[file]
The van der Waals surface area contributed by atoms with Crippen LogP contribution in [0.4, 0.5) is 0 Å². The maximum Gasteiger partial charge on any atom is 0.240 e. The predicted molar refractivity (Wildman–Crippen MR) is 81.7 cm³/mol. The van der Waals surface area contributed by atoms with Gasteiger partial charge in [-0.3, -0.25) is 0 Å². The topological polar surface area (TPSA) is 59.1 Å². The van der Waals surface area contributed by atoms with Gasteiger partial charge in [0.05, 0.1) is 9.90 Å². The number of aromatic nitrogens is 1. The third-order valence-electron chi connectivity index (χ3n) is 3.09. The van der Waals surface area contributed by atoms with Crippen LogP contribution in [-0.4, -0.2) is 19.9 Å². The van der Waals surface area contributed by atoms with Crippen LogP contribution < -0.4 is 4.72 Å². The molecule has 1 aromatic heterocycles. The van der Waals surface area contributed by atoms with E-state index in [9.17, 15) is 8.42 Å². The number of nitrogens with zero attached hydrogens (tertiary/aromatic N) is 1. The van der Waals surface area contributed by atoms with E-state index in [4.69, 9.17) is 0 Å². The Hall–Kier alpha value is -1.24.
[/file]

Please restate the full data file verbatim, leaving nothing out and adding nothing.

The van der Waals surface area contributed by atoms with Crippen LogP contribution in [0.4, 0.5) is 0 Å². The maximum Gasteiger partial charge on any atom is 0.240 e. The predicted molar refractivity (Wildman–Crippen MR) is 81.7 cm³/mol. The van der Waals surface area contributed by atoms with Gasteiger partial charge in [-0.3, -0.25) is 0 Å². The topological polar surface area (TPSA) is 59.1 Å². The van der Waals surface area contributed by atoms with Gasteiger partial charge in [0.05, 0.1) is 9.90 Å². The number of aromatic nitrogens is 1. The third-order valence-electron chi connectivity index (χ3n) is 3.09. The van der Waals surface area contributed by atoms with Crippen LogP contribution in [-0.4, -0.2) is 19.9 Å². The van der Waals surface area contributed by atoms with Crippen LogP contribution < -0.4 is 4.72 Å². The molecule has 1 aromatic heterocycles. The van der Waals surface area contributed by atoms with E-state index in [9.17, 15) is 8.42 Å². The number of nitrogens with zero attached hydrogens (tertiary/aromatic N) is 1. The van der Waals surface area contributed by atoms with E-state index in [4.69, 9.17) is 0 Å². The Hall–Kier alpha value is -1.24.